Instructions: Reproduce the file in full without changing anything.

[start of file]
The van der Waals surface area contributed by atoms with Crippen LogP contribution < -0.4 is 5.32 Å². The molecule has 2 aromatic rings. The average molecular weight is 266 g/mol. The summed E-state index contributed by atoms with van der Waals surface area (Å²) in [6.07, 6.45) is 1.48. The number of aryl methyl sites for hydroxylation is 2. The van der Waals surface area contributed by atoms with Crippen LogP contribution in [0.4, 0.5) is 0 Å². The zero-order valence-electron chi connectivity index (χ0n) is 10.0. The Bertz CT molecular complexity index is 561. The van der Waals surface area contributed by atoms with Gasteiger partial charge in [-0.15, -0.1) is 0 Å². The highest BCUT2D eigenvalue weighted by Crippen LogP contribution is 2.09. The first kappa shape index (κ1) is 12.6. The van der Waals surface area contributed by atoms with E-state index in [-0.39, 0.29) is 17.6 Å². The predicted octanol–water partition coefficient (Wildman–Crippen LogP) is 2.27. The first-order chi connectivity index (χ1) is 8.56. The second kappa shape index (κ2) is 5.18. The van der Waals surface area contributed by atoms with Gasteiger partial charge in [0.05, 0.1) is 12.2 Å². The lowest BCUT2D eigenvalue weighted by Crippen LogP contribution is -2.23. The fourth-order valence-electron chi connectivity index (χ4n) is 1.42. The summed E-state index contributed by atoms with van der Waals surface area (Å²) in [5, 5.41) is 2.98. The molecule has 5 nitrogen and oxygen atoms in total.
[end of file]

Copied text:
The van der Waals surface area contributed by atoms with Crippen LogP contribution < -0.4 is 5.32 Å². The molecule has 2 aromatic rings. The average molecular weight is 266 g/mol. The summed E-state index contributed by atoms with van der Waals surface area (Å²) in [6.07, 6.45) is 1.48. The number of aryl methyl sites for hydroxylation is 2. The van der Waals surface area contributed by atoms with Crippen LogP contribution in [0.4, 0.5) is 0 Å². The zero-order valence-electron chi connectivity index (χ0n) is 10.0. The Bertz CT molecular complexity index is 561. The van der Waals surface area contributed by atoms with Gasteiger partial charge in [-0.15, -0.1) is 0 Å². The highest BCUT2D eigenvalue weighted by Crippen LogP contribution is 2.09. The first kappa shape index (κ1) is 12.6. The van der Waals surface area contributed by atoms with E-state index in [-0.39, 0.29) is 17.6 Å². The predicted octanol–water partition coefficient (Wildman–Crippen LogP) is 2.27. The first-order chi connectivity index (χ1) is 8.56. The second kappa shape index (κ2) is 5.18. The van der Waals surface area contributed by atoms with Gasteiger partial charge in [0.05, 0.1) is 12.2 Å². The lowest BCUT2D eigenvalue weighted by Crippen LogP contribution is -2.23. The fourth-order valence-electron chi connectivity index (χ4n) is 1.42. The summed E-state index contributed by atoms with van der Waals surface area (Å²) in [5, 5.41) is 2.98. The molecule has 5 nitrogen and oxygen atoms in total.